Helen Maria Williams — abolitionist and political radical

http://collections-01.oit.duke.edu/digitalcollections/exhibits/baskin/1700s/1796_williams_baxst001197001_tp.jpg

(click to view full-size image)

 
Creator(s):
Williams, Helen Maria
Title:
Letters containing a sketch of the politics of France: from the thirty-first of May 1793, till the twenty-eighth of July 1794, and of the scenes which have passed in the prisons of Paris
Publication/Origin:
Philadelphia: Printed for Mathew Carey, William Young, Thomas Dobson, H. & P. Rice, and John Ormrod, 1796
Description:
Abolitionist and feminist Helen Maria Williams was an important participant in the revolutionary discourse of the late eighteenth century, alongside Mary Wollstonecraft and Thomas Paine. In 1790, Williams joined a group of British radicals residing in Paris and hosted a salon that attracted leading revolutionaries. Her Letters gave British readers a sustained eyewitness account of the French Revolution, suggesting France as a model for England. Though sympathetic to the Revolution, she was jailed for her British citizenship during the Reign of Terror. She became a French citizen in 1817.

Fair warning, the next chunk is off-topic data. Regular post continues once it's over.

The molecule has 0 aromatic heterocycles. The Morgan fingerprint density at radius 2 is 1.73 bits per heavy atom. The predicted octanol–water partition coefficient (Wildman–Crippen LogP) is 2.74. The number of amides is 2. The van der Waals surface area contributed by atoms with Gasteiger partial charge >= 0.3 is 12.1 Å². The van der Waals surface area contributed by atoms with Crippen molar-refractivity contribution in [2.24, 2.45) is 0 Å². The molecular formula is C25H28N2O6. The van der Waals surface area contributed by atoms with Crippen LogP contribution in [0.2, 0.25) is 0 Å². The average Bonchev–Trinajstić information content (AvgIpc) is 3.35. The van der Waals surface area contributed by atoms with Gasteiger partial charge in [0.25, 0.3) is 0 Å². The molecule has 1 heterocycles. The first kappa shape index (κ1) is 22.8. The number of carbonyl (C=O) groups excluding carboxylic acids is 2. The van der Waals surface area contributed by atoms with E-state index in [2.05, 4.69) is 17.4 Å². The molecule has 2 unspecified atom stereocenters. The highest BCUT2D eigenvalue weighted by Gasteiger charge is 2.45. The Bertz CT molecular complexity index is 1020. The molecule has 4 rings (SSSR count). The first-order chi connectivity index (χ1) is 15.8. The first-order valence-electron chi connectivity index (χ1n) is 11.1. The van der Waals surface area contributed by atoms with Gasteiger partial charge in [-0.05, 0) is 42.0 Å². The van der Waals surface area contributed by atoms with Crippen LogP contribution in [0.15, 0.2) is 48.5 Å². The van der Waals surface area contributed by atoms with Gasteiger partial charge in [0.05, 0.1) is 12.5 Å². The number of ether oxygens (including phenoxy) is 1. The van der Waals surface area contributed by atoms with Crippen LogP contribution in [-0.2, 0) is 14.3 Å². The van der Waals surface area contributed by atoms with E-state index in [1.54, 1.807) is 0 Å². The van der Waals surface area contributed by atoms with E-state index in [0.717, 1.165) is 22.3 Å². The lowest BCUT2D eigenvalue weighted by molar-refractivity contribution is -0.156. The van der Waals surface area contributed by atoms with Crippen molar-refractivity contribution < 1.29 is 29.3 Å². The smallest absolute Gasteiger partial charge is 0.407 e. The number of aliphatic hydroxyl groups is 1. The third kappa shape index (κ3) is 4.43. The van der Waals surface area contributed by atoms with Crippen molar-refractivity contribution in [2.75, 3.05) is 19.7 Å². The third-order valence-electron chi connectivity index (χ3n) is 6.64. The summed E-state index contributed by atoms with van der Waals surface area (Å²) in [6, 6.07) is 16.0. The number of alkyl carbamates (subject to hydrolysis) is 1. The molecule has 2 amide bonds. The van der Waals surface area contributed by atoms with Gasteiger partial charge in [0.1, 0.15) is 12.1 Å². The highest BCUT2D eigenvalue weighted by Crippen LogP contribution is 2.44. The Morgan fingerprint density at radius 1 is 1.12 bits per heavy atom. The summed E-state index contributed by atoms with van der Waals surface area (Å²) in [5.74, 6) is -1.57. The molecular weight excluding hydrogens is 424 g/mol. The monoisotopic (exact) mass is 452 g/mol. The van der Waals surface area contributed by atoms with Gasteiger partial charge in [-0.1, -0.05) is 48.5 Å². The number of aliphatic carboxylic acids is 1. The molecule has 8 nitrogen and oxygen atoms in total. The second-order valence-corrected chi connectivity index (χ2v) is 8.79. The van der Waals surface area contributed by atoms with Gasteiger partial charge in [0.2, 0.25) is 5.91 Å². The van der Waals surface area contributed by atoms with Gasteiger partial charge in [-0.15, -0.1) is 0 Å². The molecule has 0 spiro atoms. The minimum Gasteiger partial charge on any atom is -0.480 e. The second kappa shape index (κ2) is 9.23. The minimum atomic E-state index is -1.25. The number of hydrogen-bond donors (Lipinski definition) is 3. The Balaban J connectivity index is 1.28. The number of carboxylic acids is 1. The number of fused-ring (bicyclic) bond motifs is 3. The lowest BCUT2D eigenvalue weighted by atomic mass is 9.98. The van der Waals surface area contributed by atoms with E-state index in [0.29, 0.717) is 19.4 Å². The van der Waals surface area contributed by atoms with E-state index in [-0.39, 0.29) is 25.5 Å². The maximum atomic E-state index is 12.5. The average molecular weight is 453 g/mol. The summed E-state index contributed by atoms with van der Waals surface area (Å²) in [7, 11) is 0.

Citation:
Williams, Helen Maria, Letters containing a sketch of the politics of France: from the thirty-first of May 1793, till the twenty-eighth of July 1794, and of the scenes which have passed in the prisons of Paris, Philadelphia: Printed for Mathew Carey, William Young, Thomas Dobson, H. & P. Rice, and John Ormrod, 1796, Lisa Unger Baskin Collection, Rubenstein Rare Book & Manuscript Library, Duke University. Accessed March 04, 2021, https://exhibits.library.duke.edu/exhibits/show/baskin/item/4067
 

 

February 28, 2019 – June 15, 2019
Duke University Libraries

December 11, 2019 – February 8, 2020
Grolier Club, New York City